• e. With the subject's head slightly inclined to prevent inhalation of water from the towel (when treating facial acne), the hot salt water soaked facecloth is placed over the affected area, the saline water soaked facecloth then being covered by the unfolded steaming towel. Preferably, a second steaming towel can be placed over the first towel to maintain the facecloth's heat for a longer period of time. Care must be taken, however, to make sure that these hot applications are sufficiently cool to avoid burning the skin that is undergoing treatment. With respect to this step in the treatment, it is thought that the hot applications help to further open the pores and gravity promotes flow of the saline water from the facecloth into the pores. The heat, it seems, also promotes an increase in capillary blood flow that not only increases the supply of white and red blood cells to advance the healing process, but also removes waste products from the afflicted area. The effect of the heat applied to the subject's skin also might destroy at least some of the bacteria that are related to the acne condition. As a general matter, heat may aid in the process in several ways. It may denature proteins, cause membrane damage and also may cause enzymatic cleavage of DNA. Moist heat, moreover, sterilizes at a lower temperature than dry heat because water serves to disrupt noncovalent bonds (hydrogen bonds) which hold protein chains together in their secondary and tertiary structures.
    • f. The steaming towel is replaced at least one more time, this replacement being repeated when the subject feels that the applied towel is no longer hot or has a noticeably elevated temperature. In this instance, the towel may actually be very warm, but the subject has at this point in the treatment become so conditioned to heat that the sensation of heat fails to register with the patient as being significant. The process temperatures need to be continually increased to and maintained at the desired levels to cause morbidity of proionibacterium acnes, dilation of the body's own vascular structures to bring in the body's own defensive mechanisms, remove waste through the dilated structures, and allow the salt to enter deep into the affected pilosebaceous unit. The salt will, but is not limited to, deprive the bacterium of water needed to survive, and the sodium that enters the bacterium's membrane can not be excreted (it is a one-way trap for sodium, much like a diode is in electricity), but more water has to be brought into the bacteria to dilute the absorbed sodium until the bacteria actually ruptures.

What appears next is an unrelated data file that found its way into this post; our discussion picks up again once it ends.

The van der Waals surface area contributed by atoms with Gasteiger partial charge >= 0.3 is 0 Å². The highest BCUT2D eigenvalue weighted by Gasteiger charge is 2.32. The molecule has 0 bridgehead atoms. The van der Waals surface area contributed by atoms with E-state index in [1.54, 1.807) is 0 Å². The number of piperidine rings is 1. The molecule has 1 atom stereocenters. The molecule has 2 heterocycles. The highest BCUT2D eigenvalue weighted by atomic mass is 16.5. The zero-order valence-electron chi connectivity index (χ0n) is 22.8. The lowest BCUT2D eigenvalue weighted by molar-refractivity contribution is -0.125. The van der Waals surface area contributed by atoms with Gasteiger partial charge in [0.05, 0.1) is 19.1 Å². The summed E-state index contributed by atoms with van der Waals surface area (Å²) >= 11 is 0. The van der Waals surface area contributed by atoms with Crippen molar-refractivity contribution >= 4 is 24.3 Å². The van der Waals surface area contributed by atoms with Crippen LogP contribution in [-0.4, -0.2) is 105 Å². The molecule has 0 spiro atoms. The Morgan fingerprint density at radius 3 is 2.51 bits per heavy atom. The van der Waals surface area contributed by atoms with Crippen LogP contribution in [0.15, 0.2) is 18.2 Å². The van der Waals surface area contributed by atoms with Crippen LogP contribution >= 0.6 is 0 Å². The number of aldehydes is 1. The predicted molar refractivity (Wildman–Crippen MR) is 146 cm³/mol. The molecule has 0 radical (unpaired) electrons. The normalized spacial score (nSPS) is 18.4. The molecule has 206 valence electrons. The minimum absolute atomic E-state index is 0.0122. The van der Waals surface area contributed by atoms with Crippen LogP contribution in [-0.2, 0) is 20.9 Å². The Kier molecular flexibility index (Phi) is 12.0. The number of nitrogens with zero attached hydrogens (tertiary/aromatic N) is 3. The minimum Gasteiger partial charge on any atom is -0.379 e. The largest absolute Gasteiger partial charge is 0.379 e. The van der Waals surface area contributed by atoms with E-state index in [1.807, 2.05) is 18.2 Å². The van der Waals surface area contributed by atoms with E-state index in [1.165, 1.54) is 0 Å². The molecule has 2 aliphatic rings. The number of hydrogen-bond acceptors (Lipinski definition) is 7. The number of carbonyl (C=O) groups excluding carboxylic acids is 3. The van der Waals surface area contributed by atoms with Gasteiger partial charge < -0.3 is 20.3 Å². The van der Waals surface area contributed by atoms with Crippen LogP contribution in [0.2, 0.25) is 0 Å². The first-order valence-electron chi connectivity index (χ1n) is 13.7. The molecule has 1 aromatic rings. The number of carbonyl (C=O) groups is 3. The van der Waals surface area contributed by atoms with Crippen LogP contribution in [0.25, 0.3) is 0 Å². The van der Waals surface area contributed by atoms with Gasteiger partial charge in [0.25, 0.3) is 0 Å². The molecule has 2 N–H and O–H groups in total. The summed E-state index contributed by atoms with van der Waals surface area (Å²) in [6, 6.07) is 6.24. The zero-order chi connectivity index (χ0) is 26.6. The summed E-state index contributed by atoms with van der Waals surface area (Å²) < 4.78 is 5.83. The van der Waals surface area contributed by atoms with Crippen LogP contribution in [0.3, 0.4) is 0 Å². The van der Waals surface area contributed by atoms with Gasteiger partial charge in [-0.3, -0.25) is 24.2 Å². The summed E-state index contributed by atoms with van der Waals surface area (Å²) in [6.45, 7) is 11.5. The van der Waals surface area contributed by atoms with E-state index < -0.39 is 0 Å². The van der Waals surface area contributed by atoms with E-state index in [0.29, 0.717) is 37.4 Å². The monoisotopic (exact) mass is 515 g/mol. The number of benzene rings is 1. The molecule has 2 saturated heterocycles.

• g. After the last steaming towel is felt to be cool by the subject, the steaming towels and the underlying saline water soaked facecloth are removed.
    • h. The afflicted area then is further treated by being washed with a castile soap. For the purpose of the invention, the soap marketed as “Dr. Bronner's Magic Soaps 18-in-1 Hemp Peppermint Pure-Castile Soap” has been found to be particularly efficacious. The Dr. Bronner's soap that is used in the invention is a compound of water, saponified coconut-hemp-olive oils (with retained glycerin), olive fatty acids, peppermint oil (boosted with menthol), vitamin E, and citric acid.
    • i. The treated area is rinsed and dried, having on visual inspection a rosy appearance that will disappear in about twelve hours.

Within three days after treatment, the red pustules will be gone from the afflicted area, leaving only a few circular, dark brown freckle-like areas in those portions of the skin that were most seriously afflicted. To post treat these residual marks, a cotton applicator, soaked in either turpentine or in honey, is touched to the dark areas.

As a result, a better and more efficacious treatment for acne now is possible in which treatment of an afflicted person can be accomplished without resort to expensive prescription pharmaceuticals and the like. Throughout the process, a primary goal is to increase the temperature in the dermis layer where the “pilosebaceous unit” and the acnes' effects are present. The believed causative agent is propionibacterium acnes; it best survives in the temperature range of the human body, plus or minus a few degrees. It is also an anaerobic type bacterium which means it best lives in an environment lacking in oxygen, i.e., the plugged, or occluded, pilosebaceous unit. That is why the basis of treatment begins with unplugging the follicular opening and allowing air into the unit and beginning to raise the temperature of the dermis at the same time.